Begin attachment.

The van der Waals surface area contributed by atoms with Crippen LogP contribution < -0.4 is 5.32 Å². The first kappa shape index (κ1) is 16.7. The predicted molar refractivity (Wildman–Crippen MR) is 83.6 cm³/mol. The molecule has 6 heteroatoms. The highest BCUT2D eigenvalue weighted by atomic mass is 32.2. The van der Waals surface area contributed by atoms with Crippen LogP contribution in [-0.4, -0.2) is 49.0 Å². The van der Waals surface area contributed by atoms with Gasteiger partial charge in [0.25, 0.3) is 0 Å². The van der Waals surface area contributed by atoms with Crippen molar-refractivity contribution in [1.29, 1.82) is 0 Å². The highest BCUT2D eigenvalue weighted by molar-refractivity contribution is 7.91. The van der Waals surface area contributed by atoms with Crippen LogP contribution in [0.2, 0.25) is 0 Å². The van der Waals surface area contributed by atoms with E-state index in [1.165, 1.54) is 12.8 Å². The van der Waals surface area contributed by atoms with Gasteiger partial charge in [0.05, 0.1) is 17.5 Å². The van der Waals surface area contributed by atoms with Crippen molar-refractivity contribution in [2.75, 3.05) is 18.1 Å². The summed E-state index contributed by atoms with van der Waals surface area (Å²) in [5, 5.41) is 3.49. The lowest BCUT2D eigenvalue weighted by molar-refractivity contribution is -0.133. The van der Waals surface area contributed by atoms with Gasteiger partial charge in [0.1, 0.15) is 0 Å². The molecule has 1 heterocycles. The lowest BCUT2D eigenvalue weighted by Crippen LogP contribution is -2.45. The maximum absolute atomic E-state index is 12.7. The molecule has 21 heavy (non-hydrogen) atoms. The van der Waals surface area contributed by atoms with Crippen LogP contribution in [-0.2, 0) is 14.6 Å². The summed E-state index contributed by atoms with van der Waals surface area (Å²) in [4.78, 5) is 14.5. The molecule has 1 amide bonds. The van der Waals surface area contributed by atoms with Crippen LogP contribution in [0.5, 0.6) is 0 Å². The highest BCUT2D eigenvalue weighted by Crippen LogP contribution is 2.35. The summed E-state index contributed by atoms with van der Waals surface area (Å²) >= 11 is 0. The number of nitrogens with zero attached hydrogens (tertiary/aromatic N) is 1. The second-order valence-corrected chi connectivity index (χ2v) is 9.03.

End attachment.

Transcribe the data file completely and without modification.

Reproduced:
The van der Waals surface area contributed by atoms with Crippen LogP contribution < -0.4 is 5.32 Å². The first kappa shape index (κ1) is 16.7. The predicted molar refractivity (Wildman–Crippen MR) is 83.6 cm³/mol. The molecule has 6 heteroatoms. The highest BCUT2D eigenvalue weighted by atomic mass is 32.2. The van der Waals surface area contributed by atoms with Crippen LogP contribution in [-0.4, -0.2) is 49.0 Å². The van der Waals surface area contributed by atoms with Gasteiger partial charge in [0.25, 0.3) is 0 Å². The van der Waals surface area contributed by atoms with Crippen molar-refractivity contribution in [1.29, 1.82) is 0 Å². The highest BCUT2D eigenvalue weighted by molar-refractivity contribution is 7.91. The van der Waals surface area contributed by atoms with Crippen LogP contribution in [0.2, 0.25) is 0 Å². The van der Waals surface area contributed by atoms with E-state index in [1.165, 1.54) is 12.8 Å². The van der Waals surface area contributed by atoms with Gasteiger partial charge in [0.05, 0.1) is 17.5 Å². The van der Waals surface area contributed by atoms with Crippen molar-refractivity contribution in [2.75, 3.05) is 18.1 Å². The summed E-state index contributed by atoms with van der Waals surface area (Å²) in [5, 5.41) is 3.49. The lowest BCUT2D eigenvalue weighted by molar-refractivity contribution is -0.133. The van der Waals surface area contributed by atoms with Gasteiger partial charge in [0.1, 0.15) is 0 Å². The molecule has 1 heterocycles. The lowest BCUT2D eigenvalue weighted by Crippen LogP contribution is -2.45. The maximum absolute atomic E-state index is 12.7. The molecule has 21 heavy (non-hydrogen) atoms. The van der Waals surface area contributed by atoms with Crippen LogP contribution in [-0.2, 0) is 14.6 Å². The summed E-state index contributed by atoms with van der Waals surface area (Å²) in [4.78, 5) is 14.5. The molecule has 1 amide bonds. The van der Waals surface area contributed by atoms with Crippen LogP contribution in [0.5, 0.6) is 0 Å². The highest BCUT2D eigenvalue weighted by Crippen LogP contribution is 2.35. The summed E-state index contributed by atoms with van der Waals surface area (Å²) >= 11 is 0. The number of nitrogens with zero attached hydrogens (tertiary/aromatic N) is 1. The second-order valence-corrected chi connectivity index (χ2v) is 9.03.